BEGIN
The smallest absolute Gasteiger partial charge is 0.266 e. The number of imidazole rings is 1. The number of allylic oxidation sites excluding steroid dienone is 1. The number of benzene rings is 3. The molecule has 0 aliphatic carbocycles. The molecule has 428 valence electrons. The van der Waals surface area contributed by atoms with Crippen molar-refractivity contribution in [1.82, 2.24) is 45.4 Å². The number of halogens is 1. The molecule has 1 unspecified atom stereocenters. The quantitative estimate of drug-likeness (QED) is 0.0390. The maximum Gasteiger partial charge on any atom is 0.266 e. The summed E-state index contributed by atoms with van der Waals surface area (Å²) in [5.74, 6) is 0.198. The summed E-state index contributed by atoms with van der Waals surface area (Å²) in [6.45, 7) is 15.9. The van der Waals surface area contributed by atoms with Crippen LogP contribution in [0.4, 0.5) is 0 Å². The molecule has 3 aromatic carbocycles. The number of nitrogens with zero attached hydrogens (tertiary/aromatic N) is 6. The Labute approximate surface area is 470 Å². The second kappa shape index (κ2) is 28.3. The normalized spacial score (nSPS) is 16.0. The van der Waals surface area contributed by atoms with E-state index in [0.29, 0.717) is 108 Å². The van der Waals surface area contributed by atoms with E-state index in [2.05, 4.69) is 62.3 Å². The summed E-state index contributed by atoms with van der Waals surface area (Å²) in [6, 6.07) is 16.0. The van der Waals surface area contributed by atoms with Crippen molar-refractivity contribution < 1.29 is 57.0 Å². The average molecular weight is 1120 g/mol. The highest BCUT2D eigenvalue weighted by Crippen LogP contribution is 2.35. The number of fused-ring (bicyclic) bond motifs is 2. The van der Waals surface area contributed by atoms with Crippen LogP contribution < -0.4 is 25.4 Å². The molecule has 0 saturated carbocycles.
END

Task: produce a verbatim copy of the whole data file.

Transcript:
The smallest absolute Gasteiger partial charge is 0.266 e. The number of imidazole rings is 1. The number of allylic oxidation sites excluding steroid dienone is 1. The number of benzene rings is 3. The molecule has 0 aliphatic carbocycles. The molecule has 428 valence electrons. The van der Waals surface area contributed by atoms with Crippen molar-refractivity contribution in [1.82, 2.24) is 45.4 Å². The number of halogens is 1. The molecule has 1 unspecified atom stereocenters. The quantitative estimate of drug-likeness (QED) is 0.0390. The maximum Gasteiger partial charge on any atom is 0.266 e. The summed E-state index contributed by atoms with van der Waals surface area (Å²) in [5.74, 6) is 0.198. The summed E-state index contributed by atoms with van der Waals surface area (Å²) in [6.45, 7) is 15.9. The van der Waals surface area contributed by atoms with Crippen LogP contribution in [0.4, 0.5) is 0 Å². The molecule has 3 aromatic carbocycles. The number of nitrogens with zero attached hydrogens (tertiary/aromatic N) is 6. The Labute approximate surface area is 470 Å². The second kappa shape index (κ2) is 28.3. The normalized spacial score (nSPS) is 16.0. The van der Waals surface area contributed by atoms with E-state index in [0.29, 0.717) is 108 Å². The van der Waals surface area contributed by atoms with E-state index in [2.05, 4.69) is 62.3 Å². The summed E-state index contributed by atoms with van der Waals surface area (Å²) in [6, 6.07) is 16.0. The van der Waals surface area contributed by atoms with Crippen molar-refractivity contribution < 1.29 is 57.0 Å². The average molecular weight is 1120 g/mol. The highest BCUT2D eigenvalue weighted by Crippen LogP contribution is 2.35. The number of fused-ring (bicyclic) bond motifs is 2. The van der Waals surface area contributed by atoms with Crippen LogP contribution < -0.4 is 25.4 Å². The molecule has 0 saturated carbocycles.